'Birding' catching on among new generation of nature buffs in Top End

'Birding' catching on among new generation of nature buffs in Top End

'Birding' catching on among new generation of nature buffs in Top End

Updated 8 October 2017, 9:35 AEDT

Those in the know say the art of bird watching, known as "birding", is experiencing a renaissance of sorts, with the quiet pastime now attracting a younger group to its ranks in the Top End.

It is a hobby that does not require much money — you just need time and a healthy dose of patience.

Those in the know say the art of bird watching, known as "birding", is experiencing a renaissance of sorts, with the quiet pastime now attracting a younger group to its ranks.

Professional birder Mike Jarvis said the Mamukala wetlands of Kakadu National Park, about 200 kilometres south-east of Darwin, is among the best places in the world to see a wide variety of bird species.

"This is really good finch country through here — lots of grass, lots of seed," Mr Jarvis said, walking on the floodplain's pathway.

He named just a few of the wide variety of finches he often spots in the wetlands, like crimson finches that can be seen perched on pandanus fronds.

Unfortunately, one such finch not seen as often anymore is the Gouldian finch — which happens to be one of the most colourful birds in the world.

The Gouldian finch is native to the Top End, and Mr Jarvis said he remembered a time not long ago when thousands of the tiny birds could be spotted during a single walk.

Mr Jarvis has been a birder since childhood, and runs a business from Darwin sharing his knowledge with novice and advanced birders alike.

He is excited to see his hobby attracting more and more followers in Australia.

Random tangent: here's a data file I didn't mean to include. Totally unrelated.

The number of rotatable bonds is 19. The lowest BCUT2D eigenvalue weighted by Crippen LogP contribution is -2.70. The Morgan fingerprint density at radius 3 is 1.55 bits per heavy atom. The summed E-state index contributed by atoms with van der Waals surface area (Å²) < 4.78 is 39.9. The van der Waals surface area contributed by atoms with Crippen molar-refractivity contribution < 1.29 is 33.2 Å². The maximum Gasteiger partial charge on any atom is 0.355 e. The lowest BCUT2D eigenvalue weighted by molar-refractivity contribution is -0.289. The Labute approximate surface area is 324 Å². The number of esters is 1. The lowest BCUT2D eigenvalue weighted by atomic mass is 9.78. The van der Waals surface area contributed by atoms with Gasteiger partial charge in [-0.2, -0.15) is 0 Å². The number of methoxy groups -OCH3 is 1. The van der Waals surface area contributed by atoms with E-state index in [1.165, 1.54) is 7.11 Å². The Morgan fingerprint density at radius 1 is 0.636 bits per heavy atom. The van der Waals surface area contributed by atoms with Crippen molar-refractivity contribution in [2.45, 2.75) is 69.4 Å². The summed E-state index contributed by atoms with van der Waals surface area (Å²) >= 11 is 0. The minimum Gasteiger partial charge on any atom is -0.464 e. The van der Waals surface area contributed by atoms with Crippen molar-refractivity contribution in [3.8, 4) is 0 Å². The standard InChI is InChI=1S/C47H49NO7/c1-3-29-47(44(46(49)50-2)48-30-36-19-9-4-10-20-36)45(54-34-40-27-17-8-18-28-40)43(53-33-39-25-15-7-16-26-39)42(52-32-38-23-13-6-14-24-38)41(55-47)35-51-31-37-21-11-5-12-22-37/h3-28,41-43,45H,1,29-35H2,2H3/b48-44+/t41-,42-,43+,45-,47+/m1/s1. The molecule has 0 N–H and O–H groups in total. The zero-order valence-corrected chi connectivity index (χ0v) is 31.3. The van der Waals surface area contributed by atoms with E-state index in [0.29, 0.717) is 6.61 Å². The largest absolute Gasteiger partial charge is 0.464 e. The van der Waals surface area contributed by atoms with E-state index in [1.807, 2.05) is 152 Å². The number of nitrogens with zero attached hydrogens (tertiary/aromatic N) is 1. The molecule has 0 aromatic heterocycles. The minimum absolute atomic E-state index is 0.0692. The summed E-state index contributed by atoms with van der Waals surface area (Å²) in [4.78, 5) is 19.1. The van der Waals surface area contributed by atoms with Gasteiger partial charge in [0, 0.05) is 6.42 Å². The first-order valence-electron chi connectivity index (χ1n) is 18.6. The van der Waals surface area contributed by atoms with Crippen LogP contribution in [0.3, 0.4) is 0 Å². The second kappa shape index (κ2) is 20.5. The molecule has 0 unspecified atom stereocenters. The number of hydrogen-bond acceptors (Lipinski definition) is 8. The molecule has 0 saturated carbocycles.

"In the US and UK, birdwatching has been very popular for a long time — in Australia that trend in definitely growing," Mr Jarvis said.

"More and more people are more aware of what's around them and that's a great thing particularly when we consider the threats to these habitats."

Kakadu not the standard it once was

Kakadu is a UNESCO World Heritage listed site, but in recent years its habitats have been degraded by invasive weeds, introduced pests like water buffalo and feral cats, and wild fires that scorch the Earth.

Mr Jarvis said he believed the burgeoning popularity of birding was a step towards greater public awareness of the threats to habitats in the park.

"The fact that more people now are interested in birds is great — that could even help with the conservation of these species," he said.

'Bird week' highlights the diversity in Top End birds

Sarah Burgess from Parks Australia has coordinated the fifth annual bird week in Kakadu, and said newcomers to birding did not need much to make a start.

"A good bird guide, either a tour guide or a bird book and a bird app is a great start," she said.

"Make sure you're going out early in the morning or early in the evening, and having a look at a whole variety of habitats is your best chances."

Ms Burgess said at least 300 different bird species could be spotted in the park, and there were plenty of places to catch a glimpse.

"Mainly around the sandstone outcrops, and the stone country — some species are endemic to the area, like beautiful little coloured finches, and parrots to look for in the woodland."

Are you a 'birder' or a 'twitcher'?

Of course with any hobby there is always division.

Mr Jarvis explained there was a significant distinction between the terms birder and twitcher.

"So you're asking if I'm a birder or twitcher?" he said.

"Thank you for asking, because it's important to know the difference.

"A twitcher is someone who will drop things and run to see a rarity.

"A birder is someone who is very happy to just watch that common bar-shouldered dove or magpie lark, and look for some new behaviours — but of course, our activities can always be somewhere in between."

Mr Jarvis said that at its best, birding felt like a treasure hunt, especially as one becomes more aware of native species they can see near where they live.

"There's always the potential to spot more, and the thrill of finding more and recording them feels like a real accomplishment."